McClanahan’s fascination with Route 66 dates back to family summer vacations
during the Sixties, where he viewed the fading glory of America’s Main
Street from the back seat of a Ford Fairlane. The interstate highway
system had all but taken over by 1981, when Jerry began extensively photographing,
mapping and researching what was left of the old highway. Back then,
Route 66 seemed to be dying. Numerous articles eulogized the old
highway, but no modern guides to the Route existed. His goal
being to experience as much of the old road as possible, Jerry perused
old maps and books in a quest for the old alignments, and searched every
interstate interchange, line of old poles, and hint of abandoned right
of way for elusive old 66. One 1983 trip, from Oklahoma City to Santa
Monica and back, took 14 days of in-depth exploration.
A Bachelor of Fine Arts graduate from the University of North Texas, McClanahan began painting and writing about Route 66 full time in the early Nineties, and his artwork is found in private and corporate collections in this country and abroad. A three by five foot oil painting commemorating the original Big Texan restaurant decorates their lobby, while commissioned drawings and paintings hang in the Houston offices of Shell Oil. His design for a neon mural honoring Route 66 is mounted over Gallup New Mexico’s Chamber of Commerce Building. Jerry’s work has been exhibited in shows in Gallup and Albuquerque New Mexico, Chicago and Springfield, Illinois and Irving, Texas, and has won many awards.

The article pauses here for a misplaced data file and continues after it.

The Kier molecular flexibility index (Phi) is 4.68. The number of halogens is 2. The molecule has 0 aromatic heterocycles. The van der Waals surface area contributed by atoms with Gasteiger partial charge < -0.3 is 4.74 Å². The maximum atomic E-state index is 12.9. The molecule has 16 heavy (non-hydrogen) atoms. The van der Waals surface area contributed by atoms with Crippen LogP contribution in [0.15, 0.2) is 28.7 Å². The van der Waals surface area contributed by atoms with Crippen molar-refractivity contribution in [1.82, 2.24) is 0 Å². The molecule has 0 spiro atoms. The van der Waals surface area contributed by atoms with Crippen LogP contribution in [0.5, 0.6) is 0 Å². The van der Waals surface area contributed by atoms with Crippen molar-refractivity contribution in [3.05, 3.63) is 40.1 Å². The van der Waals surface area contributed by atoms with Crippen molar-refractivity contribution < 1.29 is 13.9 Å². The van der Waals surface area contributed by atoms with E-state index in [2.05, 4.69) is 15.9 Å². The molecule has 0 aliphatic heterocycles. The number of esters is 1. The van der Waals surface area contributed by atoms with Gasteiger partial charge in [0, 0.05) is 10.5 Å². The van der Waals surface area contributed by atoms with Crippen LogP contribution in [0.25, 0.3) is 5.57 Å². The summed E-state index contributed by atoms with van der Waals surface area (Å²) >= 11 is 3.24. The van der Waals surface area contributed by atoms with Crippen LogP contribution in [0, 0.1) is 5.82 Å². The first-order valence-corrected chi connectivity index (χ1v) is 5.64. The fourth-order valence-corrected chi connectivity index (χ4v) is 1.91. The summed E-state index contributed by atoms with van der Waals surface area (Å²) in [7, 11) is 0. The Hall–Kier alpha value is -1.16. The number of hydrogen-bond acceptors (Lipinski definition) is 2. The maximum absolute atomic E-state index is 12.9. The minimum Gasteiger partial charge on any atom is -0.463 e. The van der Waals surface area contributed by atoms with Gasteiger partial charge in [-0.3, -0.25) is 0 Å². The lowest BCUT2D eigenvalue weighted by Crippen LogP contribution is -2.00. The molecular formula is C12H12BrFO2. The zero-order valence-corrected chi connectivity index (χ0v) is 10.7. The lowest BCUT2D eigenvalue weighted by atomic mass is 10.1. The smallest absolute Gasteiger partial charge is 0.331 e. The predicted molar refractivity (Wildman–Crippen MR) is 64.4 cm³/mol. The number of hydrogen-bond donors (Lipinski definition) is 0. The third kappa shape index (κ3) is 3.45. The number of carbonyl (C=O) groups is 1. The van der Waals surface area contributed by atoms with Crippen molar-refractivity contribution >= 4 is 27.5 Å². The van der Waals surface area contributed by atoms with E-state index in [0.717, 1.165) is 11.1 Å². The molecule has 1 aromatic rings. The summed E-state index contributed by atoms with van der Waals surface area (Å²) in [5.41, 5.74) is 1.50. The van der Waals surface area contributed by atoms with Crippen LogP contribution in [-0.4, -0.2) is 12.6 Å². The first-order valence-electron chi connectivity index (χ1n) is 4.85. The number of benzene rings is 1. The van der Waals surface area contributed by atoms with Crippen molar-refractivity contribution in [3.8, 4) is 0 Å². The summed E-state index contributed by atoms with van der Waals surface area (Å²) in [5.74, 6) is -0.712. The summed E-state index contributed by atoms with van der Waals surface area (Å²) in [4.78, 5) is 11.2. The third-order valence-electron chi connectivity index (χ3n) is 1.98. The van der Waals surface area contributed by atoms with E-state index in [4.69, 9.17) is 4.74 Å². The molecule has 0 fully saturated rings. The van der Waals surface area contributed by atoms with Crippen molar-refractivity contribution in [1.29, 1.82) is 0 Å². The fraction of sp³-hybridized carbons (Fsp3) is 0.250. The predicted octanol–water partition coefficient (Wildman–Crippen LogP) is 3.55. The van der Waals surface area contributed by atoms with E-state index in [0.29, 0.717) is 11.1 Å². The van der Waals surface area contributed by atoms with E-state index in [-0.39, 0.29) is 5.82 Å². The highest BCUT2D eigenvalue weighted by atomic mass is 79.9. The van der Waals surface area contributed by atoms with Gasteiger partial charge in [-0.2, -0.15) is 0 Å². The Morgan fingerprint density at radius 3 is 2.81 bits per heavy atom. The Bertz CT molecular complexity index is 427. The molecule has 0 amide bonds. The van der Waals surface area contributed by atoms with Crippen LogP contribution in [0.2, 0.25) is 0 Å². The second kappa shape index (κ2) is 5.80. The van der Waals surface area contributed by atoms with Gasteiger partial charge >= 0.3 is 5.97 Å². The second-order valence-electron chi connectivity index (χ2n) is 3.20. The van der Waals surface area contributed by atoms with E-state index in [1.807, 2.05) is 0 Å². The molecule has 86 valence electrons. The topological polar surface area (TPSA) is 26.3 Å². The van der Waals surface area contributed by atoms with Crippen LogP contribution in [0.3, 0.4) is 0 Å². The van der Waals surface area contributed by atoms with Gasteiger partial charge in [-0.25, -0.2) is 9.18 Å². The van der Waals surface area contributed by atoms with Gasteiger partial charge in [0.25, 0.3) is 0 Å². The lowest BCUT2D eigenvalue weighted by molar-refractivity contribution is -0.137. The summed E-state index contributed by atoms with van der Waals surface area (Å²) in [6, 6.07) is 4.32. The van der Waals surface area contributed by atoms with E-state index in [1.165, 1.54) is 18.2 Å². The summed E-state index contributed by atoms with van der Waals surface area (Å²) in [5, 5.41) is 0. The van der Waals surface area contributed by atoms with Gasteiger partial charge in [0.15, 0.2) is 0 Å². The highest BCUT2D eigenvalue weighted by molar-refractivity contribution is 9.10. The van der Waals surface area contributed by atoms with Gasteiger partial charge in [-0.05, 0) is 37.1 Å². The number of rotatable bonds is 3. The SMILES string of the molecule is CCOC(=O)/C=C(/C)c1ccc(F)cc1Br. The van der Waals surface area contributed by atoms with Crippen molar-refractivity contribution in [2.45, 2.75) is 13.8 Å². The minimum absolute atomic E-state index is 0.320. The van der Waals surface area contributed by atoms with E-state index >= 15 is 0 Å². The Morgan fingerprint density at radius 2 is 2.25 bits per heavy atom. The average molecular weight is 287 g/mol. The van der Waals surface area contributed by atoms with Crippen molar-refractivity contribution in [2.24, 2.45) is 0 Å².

Jerry is the former staff artist/staff writer for Route 66 Magazine, and his creator-owned articles, artwork, photos and maps were an important part of developing the magazine’s style for 21 issues. McClanahan’s work can currently be found in The Route 66 Federation News, published by the National Historic Route 66 Association, of which he is a member. A series of 8 postcards reproduced from his paintings can be found in gift shops along the route, or autographed sets can be ordered directly from the artist.
Early in the Nineties, McClanahan and noted Route 66 author/historian Jim Ross discovered that they were both researching old 66. Rather than compete, they decided to pool the results of their research and collaborate. Jim, under his imprint, Ghost Town Press, had already authored Oklahoma Route 66 The Cruiser’s Companion. The first result of this creative partnership came in 1994 with Here It Is: The Route 66 Map Series, a set of 8 maps for cruising old 66, co-researched and illustrated by Jerry with pen and ink depictions of Rte 66 icons. The series has gone through many printings and has recently been updated to reflect modern changes to the old road.
In 1998, along with cinematographer Kathy Anderson, they produced and co-hosted the video Bones of the Old Road, an in depth look at five “lost” sections of old 66 long shrouded in mystery, from the rugged cliffs of “La Bajada Hill’ near Santa Fe, to the forgotten stretches of “the Jericho Gap” in Texas.
Jerry’s artwork and photos have appeared in publications as diverse as Historic Traveler, Popular Mechanics, and Playboy of Brazil. Noted roadside Americana author Michael Karl Witzel’s homage to The Mother Road, Route 66 Remembered , included twenty-three of McClanahan’s photographs of defunct and surviving Route 66 businesses. A featured speaker (along with Jim Ross) at the 1999 Missouri Association Motor Tour Banquet, Jerry has also given his slide presentation during the 1998 Route 66 Expo, and to the Byways Meeting of the 37th East Texas Tourism Conference.
Jerry is currently working on new projects featuring his art and photography. Besides painting Route 66 scenes and icons of his own choosing, Jerry also does specially commissioned artwork featuring the special cars of collectors depicted in vintage Route 66 settings, and especially enjoys restoring classic Route 66 businesses to their former glory on paper or canvas.
Although currently based about five hours south of the route in Corsicana, Texas, Jerry still manages to get his Route 66 kicks each year. Jerry welcomes correspondence about the highway from like-minded roadies.
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